5)    Mastery takes a lot of practice.  That’s not so insightful, but it’s true in all professions.  I have a little magnet on my desk lamp.  It was given to me by a colleague in the Heartland Writers Group.  It says, “Even if it’s crap, just get it on the page.”

Inspriational quote for a writer

Don’t you love lists?  Here’s another one.

For more info about writing fiction, check out

1)     April Henry’s website.  Thank you, April for your inspiration.

2)    Romance Writers of America

3)    Heartland Writers Group


Do yourself a favor today and choose something fictional to read.  Feed your imagination and watch it grow.

Did I make that line up?  Or did someone else?  I read and write so much, sometimes I forget.  If you know that answer, let me know.


Thank you, Darrell Klein for posting this link to the archives for the Benson High News.  Go Bunnies!

The Name Game

Saturday, March 3rd, 2012

Growing up, I had a love/hate relationship with my name. My paternal grandparents, whom I saw often, proudly called me Teryl or Teryl Diane. Not because of anything I did to deserve admiration, although I was a pretty amazing kid. They liked the name because their son tagged me with it.

Author Zane Grey

My dad named me after the heroine in a Zane Grey western he’d read as a boy. West of the Pecos was copyrighted in 1931 and reprinted in 1938, when my father was eleven. It is part of the five-book collection he received for his birthday or Christmas. I assume it came from his parents, or possibly his Aunt Irene, as she doted on him. She had more money than my grandparents, but that’s not saying much since my father grew up in the Depression. Most everyone my family knew lived hand to mouth. How the books became his “library” is pure speculation since there is no surviving relative with whom I can verify my assumptions.

Notice how I used quotation marks around “library?” It’s a writing device to catch the reader’s attention. Did it work?

These five Zane Grey novels, which proudly sit on my shelf, were the only books my father ever owned as a boy.

Impossible to imagine, right?

Getting back to my love/hate relationship. Everyone called me Teryl through kindergarten. On the initial day of first grade, tragedy erupted. This is how I remember the scene.

Teacher: “Is James Miller in the room?”

James: “Here.”

Teacher: “Debra Moore?”

Debra: “Present.”

Teacher: “T..Te..Ter…Turtle.. Tur-rell Myers”

You can see why the children laughed and I cringed.

Embarrassed, I clarified it for her. Teryl rhymes with Cheryl. It’s a phrase I’ve repeated often as most people have never run across my unique moniker. I don’t want people to feel stupid if they mispronounce my name, so I try to preempt the embarrassment.

Teryl rhymes with Cheryl. Everybody knows a Cheryl.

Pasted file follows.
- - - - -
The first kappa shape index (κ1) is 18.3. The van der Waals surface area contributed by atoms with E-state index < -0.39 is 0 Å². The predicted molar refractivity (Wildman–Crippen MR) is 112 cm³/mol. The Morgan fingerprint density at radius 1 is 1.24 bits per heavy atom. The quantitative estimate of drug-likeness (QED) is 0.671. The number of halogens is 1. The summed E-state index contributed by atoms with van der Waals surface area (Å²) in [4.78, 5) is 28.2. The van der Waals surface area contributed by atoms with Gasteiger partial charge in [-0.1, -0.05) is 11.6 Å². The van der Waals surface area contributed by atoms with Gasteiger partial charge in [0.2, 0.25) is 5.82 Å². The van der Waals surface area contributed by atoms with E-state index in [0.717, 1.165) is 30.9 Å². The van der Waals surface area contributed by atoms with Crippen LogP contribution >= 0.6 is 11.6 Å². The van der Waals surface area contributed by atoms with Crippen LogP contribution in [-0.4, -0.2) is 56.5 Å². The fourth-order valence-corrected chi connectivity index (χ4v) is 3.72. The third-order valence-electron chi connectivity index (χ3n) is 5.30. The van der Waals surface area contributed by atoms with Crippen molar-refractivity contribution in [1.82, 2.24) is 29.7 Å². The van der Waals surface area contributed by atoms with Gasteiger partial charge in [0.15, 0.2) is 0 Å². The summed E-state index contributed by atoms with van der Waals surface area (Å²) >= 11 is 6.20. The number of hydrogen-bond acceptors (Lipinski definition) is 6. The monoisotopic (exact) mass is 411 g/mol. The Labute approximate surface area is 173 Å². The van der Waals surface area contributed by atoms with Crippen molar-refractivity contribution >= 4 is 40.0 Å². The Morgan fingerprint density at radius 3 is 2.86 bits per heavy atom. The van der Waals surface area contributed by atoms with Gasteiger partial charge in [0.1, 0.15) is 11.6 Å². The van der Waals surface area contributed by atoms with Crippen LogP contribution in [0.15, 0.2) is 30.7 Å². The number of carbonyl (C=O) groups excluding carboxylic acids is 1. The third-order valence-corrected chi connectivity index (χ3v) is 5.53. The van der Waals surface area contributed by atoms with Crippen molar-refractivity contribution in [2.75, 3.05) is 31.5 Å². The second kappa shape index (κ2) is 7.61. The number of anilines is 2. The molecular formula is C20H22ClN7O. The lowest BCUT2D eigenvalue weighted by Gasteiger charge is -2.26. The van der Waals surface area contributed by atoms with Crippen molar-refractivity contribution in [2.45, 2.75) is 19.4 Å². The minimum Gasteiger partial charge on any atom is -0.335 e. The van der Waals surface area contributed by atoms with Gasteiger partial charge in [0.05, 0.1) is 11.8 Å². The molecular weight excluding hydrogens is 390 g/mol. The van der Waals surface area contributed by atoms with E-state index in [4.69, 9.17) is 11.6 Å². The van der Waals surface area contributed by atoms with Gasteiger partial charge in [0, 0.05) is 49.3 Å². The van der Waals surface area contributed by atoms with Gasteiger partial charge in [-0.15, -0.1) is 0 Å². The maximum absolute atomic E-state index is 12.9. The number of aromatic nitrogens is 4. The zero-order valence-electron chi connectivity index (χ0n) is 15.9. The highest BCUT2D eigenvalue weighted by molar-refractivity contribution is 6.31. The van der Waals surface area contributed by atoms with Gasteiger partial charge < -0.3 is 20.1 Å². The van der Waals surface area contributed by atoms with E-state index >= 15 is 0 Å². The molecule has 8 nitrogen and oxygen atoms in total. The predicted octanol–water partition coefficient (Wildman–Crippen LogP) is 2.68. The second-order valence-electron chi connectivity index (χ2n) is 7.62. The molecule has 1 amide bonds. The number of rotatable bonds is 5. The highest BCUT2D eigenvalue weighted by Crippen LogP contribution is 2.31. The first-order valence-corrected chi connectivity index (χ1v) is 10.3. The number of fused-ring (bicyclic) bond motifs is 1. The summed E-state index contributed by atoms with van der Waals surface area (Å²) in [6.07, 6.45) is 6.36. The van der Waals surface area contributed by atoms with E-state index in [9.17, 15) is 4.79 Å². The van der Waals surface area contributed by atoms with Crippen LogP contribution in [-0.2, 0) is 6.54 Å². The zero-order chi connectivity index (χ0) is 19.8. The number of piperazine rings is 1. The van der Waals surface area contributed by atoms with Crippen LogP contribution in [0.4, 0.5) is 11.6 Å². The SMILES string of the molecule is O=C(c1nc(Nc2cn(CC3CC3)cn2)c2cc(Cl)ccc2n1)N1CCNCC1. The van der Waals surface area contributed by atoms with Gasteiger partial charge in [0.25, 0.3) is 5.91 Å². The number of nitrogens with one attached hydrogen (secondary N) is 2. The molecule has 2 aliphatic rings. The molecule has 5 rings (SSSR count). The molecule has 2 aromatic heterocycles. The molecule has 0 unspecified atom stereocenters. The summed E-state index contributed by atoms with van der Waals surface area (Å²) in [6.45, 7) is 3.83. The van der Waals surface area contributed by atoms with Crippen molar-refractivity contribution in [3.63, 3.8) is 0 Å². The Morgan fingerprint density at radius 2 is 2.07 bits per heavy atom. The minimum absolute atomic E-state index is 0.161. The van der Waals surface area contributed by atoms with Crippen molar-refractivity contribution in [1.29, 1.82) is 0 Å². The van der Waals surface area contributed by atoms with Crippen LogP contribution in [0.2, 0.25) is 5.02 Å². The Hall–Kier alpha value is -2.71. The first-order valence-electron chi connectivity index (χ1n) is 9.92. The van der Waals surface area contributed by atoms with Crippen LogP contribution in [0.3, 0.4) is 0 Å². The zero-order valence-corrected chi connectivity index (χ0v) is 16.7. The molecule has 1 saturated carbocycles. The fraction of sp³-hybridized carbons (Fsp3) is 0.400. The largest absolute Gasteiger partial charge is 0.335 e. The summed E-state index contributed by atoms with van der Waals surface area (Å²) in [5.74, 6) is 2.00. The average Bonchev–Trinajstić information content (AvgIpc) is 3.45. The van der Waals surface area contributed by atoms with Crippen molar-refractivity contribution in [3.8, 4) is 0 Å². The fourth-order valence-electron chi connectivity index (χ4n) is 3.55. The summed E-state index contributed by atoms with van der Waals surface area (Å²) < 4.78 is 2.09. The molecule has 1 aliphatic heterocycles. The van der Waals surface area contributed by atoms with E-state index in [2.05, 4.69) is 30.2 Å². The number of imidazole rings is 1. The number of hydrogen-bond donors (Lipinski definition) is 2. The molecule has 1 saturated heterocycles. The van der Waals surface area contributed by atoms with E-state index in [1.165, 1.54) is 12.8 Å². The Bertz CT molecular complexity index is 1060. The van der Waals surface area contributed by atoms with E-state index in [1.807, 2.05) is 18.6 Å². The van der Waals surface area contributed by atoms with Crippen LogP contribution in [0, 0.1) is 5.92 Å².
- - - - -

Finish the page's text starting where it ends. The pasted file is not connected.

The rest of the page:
For a while, in the last decade, I joined some dating services. I wanted potential suitors to be surprised, a little jolted, definitely intrigued by my unusual name. I hoped to stand out in the crowd. I updated my mantra to sound more alluring. “Teryl rhymes with Meryl—as in Meryl Streep.” Imagine my sexy impersonation of the great actress—in say, “The French Lieutenant’s Woman.”

Teryl, as in Meryl—Meryl Streep.

I never want to leave a reader hanging, so let me finish the story of poor Turtle Myers. The teacher gained control of the raucous six-year-olds with a firm, “Settle down, now.”

Snickers lingered.

My parents, Clarence and Frances Myers. I'm there, too.

On the spot, I made up my nickname, “Terry.”

You might think it odd that I chose the boy’s spelling of the name. I didn’t know any better. Most girls, as I soon discovered, spell the name with an “i” –Teri or Terri. After several people pointed that out, shame forced me to switch the spelling to Terrie. That iteration lasted the first semester of third grade.

I could tell you that I’d cleverly extracted the “y” from Teryl for my nickname. At six years old, I wasn’t that shrewd. I spelled it that way because my mother spelled her nickname with a “y.” My mom, Frances Jeraldean Myers, had been nicknamed “Jerry.” (That’s a story for later.)

Over the years, a few friends have called me Teryl, and I like it, but most people call me Terry. I sat in a quandary for months trying to figure out what name to use for publication. Terry or Teryl? Or maybe a pseudonym.? For a while, I spent more time trying to decide on my pen name than I did writing the book of my heart.

One friend, Joe Lipsey, suggested the nom de plume, “Palmer Grayson,” because he thought it sounded very sophisticated, gender neutral, and could work with whatever genre I finally decided to write—romance or mystery. I hadn’t chosen one yet. (Yes, I was at that confusing stage of writing.)

Another friend, Ann Adams, suggested I use “Mya Dane” – cleverly crafted from my maiden name, Myers, and my middle name, Diane. It sounded like a perfect pseudonym until I Googled it and found a porn star had already snagged the name for her professional use.